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Libri-Shopline merger: Is Amazon on the horizon?

Deals

In July, the Hungarian Competition Authority (GVH) launched a prior authorization process concerning a possible merger of two major Hungarian booksellers, Libri and Shopline. If the economic regulator finds the potential deal in compliance with the prohibition of excessive economic power, the nascent Libri-Shopline might even challenge the position of the market-leading bookstore chain Alexandra. However, no impact of the merger is likely to take effect before the great Christmas book fair.

“As soon as the competition watchdog settles the pre-endorsement process, our acquisition agreement will go into effect,” announced Ákos Balogh, the majority owner of Libri, late this spring. Collecting the relevant data for the prior authorization took Libri and Shopline two months, however. Furthermore, four months are allowed by law for GVH to make a decision in such a case. A long time, which can even be prolonged by another two months if required, let alone the time it requires to carry out the technical unification of the companies.

“Even if GVH approves the deal this autumn without reservation (which is not the most likely outcome at all), the management of the merged company will hardly be able to turn its strengthened position into a profit by the end of the year,” a market expert who wished to remain anonymous told the BBJ. Surely not before the Christmas fair, during which one-third of all annual book sales take place: bad news for the merging partners, good news for all the other book market players.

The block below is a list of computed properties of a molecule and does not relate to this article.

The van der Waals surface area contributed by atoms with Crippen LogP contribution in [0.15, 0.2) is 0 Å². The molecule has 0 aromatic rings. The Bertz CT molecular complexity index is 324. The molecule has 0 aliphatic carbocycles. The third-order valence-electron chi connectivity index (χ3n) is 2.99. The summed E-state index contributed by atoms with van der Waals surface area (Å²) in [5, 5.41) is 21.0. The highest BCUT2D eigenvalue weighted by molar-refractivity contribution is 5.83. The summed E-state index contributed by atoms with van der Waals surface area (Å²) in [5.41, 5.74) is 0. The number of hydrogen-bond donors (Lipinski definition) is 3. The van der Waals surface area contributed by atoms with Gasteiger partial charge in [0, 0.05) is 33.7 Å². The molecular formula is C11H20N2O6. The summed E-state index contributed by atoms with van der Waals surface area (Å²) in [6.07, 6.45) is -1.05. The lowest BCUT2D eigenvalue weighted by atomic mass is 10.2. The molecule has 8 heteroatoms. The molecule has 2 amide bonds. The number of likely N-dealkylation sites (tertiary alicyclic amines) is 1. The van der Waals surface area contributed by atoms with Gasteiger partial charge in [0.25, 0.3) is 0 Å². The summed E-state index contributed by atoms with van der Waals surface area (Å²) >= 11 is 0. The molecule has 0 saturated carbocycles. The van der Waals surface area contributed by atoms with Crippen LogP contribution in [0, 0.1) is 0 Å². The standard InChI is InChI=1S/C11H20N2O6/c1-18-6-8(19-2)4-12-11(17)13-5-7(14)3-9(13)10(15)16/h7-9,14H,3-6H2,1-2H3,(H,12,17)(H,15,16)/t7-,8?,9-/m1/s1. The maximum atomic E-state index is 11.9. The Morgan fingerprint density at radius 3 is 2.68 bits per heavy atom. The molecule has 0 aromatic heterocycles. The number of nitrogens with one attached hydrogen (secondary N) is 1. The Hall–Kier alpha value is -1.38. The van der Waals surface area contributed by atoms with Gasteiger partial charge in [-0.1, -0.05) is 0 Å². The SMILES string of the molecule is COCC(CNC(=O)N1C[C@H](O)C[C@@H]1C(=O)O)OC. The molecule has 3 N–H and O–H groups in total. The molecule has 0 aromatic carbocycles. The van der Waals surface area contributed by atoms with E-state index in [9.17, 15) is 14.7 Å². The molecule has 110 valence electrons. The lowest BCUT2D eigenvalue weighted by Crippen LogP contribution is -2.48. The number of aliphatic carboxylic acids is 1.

In the first step of the merger process, according to Balogh’s plan, Shopline will buy out Libri. The next step would involve SQ Holding, the present owner of Libri, acquiring a 67% stake in Shopline. Complicated as it looks, the only purpose of the two-step acquisition process is to keep – and possibly increase the value of – Shopline shares on the stock market.

The final outcome is simple: Ákos Balogh, chief owner of SQ Holding, will possess a controlling stake in the merged Shopline-Libri company, while Zoltán Spéder, owner of CEMP Holding, will reduce his indirect majority ownership in Shopline to a mere 255 interest in the merged company. The total outstanding shares of Shopline-Libri available to the public would amount to 5. (For further details of deal, including the price, see BOX1)

All these legal details are hypothetical, until the competition authority has excluded any possibility of the merged company being in a monopolistic position. “The annual turnover of Libri is about HUF 8 billion, the revenue of Shopline stemming from books is less than HUF 4 bln a year, while the annual output of the book retail market is about HUF 60 billion,” insisted Péter Kovács, managing director of Libri. “So Shopline-Libri would still be light years away from achieving market dominance.”

Book market experts, however, argue that the more sensitive point concerns the online book trade. In that submarket Shopline’s share alone might well exceed 50%, to which the turnover of Libri.hu would add at least another 8%. “Their share in online book sales may well surpass 60%, which would give them a monopolistic advantage over all other competitors,” a book market expert who wished to remain anonymous told the BBJ.